At 36, Foust took the GMAT, performing well enough to garner USD's $10,000 Dean's Graduate Merit Scholarship. A year later, Foust graduated and found himself starting yet another chapter of his career — as a financial analyst at Wells Fargo.
These days, Foust is engrossed in learning the ins and outs of his new career path in the real estate industry. While his office is abuzz with talk of the Wachovia merger, Foust is keeping busy analyzing new deals, performing appraisal reviews, financial reviews, loan modifications and supporting his new boss, office manager John Wickenhiser, in a variety of ways. Foust has found the culture of the banking industry to be a great fit for his personality and his need for a balance between work and family life.
While his career path has been somewhat unconventional, Foust says he has been able to use his experiences as a pilot and school teacher in his current position. "My experiences gave me both confidence and the understanding that building experience, expertise and credibility in any field is a long-term process," he says. A self-described "lifelong learner," Foust says he loves the fact that he is still "learning something new every day."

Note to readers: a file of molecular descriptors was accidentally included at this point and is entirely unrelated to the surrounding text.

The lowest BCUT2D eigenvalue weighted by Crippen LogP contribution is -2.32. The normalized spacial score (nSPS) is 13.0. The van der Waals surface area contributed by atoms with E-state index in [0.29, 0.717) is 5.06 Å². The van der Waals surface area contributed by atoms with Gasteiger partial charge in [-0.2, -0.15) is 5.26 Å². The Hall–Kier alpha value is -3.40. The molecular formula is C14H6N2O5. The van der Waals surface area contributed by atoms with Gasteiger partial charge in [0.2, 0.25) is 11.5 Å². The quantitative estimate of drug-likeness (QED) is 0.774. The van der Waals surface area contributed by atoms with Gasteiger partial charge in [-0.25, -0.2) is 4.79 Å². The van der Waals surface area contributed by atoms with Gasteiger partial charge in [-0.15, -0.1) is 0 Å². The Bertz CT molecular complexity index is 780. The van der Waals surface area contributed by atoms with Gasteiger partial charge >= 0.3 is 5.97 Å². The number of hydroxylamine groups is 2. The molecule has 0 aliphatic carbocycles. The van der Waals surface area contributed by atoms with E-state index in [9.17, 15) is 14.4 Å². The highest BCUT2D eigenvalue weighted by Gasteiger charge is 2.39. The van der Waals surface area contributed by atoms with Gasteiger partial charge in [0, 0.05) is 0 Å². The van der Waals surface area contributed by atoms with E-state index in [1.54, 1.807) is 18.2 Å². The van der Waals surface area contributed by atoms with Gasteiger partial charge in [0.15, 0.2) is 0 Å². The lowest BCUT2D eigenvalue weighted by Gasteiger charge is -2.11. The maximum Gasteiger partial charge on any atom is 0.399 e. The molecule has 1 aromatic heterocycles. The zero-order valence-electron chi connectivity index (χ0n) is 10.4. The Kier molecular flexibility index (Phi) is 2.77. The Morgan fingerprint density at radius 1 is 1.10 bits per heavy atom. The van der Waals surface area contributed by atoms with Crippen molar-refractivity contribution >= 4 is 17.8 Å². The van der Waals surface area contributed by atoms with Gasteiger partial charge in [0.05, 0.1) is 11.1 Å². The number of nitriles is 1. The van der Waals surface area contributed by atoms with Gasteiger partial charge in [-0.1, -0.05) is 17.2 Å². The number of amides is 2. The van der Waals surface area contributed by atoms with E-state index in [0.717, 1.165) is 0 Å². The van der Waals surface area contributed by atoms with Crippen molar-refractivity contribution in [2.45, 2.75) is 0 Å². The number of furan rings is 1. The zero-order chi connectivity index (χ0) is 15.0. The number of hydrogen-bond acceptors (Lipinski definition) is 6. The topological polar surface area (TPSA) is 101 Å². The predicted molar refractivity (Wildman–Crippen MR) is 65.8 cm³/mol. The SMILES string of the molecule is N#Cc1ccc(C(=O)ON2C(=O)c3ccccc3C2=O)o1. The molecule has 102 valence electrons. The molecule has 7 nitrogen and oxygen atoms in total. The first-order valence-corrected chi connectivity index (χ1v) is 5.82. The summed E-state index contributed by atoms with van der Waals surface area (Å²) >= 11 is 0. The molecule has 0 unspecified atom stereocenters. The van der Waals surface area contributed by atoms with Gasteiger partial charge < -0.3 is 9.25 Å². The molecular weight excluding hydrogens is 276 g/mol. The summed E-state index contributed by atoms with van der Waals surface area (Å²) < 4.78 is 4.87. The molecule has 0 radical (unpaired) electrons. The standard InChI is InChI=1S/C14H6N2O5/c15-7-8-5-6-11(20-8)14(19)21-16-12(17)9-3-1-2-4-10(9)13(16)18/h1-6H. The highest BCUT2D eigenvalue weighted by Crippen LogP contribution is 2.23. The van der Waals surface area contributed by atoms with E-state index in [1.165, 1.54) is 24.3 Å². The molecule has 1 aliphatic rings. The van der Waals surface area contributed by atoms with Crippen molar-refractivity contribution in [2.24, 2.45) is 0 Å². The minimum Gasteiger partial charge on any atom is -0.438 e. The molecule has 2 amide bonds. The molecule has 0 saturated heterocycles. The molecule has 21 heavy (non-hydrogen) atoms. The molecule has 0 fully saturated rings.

Lisa Stempka receives congratulations from (l. to r.) John Ferber, Mark Riedy and Highland Partnership's Ian Gill, following her graduation from the Certificate in Real Estate Finance Investments and Development program Nov. 12. Stempka was one of 17 in this year's graduating class; 12 students attended the ceremony at USD's Manchester Executive Conference Center Auditorium, at which Ian Gill delivered the keynote address. Since the program's inception in 2006, over 260 companies have sent students to the program.